Can COVID-19 bring bipartisanship?

Liz Joy and I have known each other for a very long time, back when we were both bloggers for the Times Union.  She’s currently running for the Congressional seat currently held by Paul Tonko, and although her policies and my policies are different, I wish her the best of luck in her campaign.

On Friday, she posted a video regarding her campaign – including showing support not only for what Donald Trump is doing (she is running as a Republican), but also supporting what New York Governor Andrew Cuomo is doing with regard to getting treatment to New York residents, getting labs open and certified for treatment and diagnosis, and helping to protect New Yorkers.

In other words, we have something very rare in our modern political world – a member of one party supporting another party’s efforts.

This is important.

And if Liz Joy can show that the fight against coronavirus and COVID-19 is not just a red versus blue battle, but a battle in which all of us must marshal our efforts to defeat this insidious disease …

Then I can show bipartisanship by offering Liz an opportunity to speak, in her own words.

As I said before, Liz’ politics and my politics do not normally follow the same goals.  But we do agree on one thing.  It’s going to take teamwork and a coordinated effort by everyone – Democrats, Republicans, Independents – to fight this horrifying virus.  When we work together, we move closer to a vaccine, to a cure, to a victory.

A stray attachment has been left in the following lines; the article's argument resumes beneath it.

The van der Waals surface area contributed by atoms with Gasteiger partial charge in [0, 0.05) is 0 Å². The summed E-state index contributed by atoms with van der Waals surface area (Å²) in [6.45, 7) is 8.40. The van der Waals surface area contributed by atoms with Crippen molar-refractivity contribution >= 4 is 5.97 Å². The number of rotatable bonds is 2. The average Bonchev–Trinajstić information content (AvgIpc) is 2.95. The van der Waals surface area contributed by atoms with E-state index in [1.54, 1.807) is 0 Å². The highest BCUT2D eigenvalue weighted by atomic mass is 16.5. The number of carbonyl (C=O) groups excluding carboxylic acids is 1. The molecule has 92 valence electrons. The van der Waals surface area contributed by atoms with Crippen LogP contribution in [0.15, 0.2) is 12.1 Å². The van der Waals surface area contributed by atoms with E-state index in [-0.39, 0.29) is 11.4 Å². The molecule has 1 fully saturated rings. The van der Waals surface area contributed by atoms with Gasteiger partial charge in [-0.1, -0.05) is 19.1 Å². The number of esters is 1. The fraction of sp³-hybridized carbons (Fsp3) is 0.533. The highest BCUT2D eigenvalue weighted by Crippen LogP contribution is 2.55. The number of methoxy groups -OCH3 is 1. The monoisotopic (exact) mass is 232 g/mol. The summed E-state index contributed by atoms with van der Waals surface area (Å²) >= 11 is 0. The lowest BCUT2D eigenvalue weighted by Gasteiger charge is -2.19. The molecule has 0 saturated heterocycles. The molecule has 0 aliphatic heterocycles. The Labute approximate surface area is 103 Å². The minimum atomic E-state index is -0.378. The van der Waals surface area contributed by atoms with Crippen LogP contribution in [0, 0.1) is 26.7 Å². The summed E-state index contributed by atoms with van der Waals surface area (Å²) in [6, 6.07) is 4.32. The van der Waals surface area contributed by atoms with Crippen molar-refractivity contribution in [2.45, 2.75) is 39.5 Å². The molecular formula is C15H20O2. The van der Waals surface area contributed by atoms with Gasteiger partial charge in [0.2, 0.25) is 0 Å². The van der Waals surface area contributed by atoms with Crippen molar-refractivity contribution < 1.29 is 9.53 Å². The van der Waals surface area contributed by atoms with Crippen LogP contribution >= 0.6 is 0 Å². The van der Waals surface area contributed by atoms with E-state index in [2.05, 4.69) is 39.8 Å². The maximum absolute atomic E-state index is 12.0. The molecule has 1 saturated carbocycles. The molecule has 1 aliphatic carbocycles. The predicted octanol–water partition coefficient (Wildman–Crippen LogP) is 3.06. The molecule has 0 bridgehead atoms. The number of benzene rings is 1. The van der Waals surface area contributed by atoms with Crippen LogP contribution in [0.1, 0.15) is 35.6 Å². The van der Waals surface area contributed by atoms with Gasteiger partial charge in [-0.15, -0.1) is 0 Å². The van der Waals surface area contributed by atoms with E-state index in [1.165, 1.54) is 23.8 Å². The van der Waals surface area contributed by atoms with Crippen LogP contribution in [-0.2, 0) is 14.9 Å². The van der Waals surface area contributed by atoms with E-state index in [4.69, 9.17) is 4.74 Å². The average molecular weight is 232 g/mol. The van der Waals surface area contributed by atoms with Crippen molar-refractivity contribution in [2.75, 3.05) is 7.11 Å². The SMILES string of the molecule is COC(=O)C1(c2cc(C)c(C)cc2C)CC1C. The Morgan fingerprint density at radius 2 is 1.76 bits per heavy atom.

It’s not a victory today.  But it is a victory down the road.

In politics, this is called “reaching across the aisle.”  It’s when partisanship is set aside in the hopes of unifying against a common enemy.

COVID-19 is that common enemy.  Let’s all do what we can – medically, spiritually, emotionally, definitively – to defeat COVID-19.

That right now should be our main goal.  Because the last time I checked, COVID-19 doesn’t subscribe to one single political party or ideology.  It’s an equal-opportunity destroyer.

No one wants that in our lives.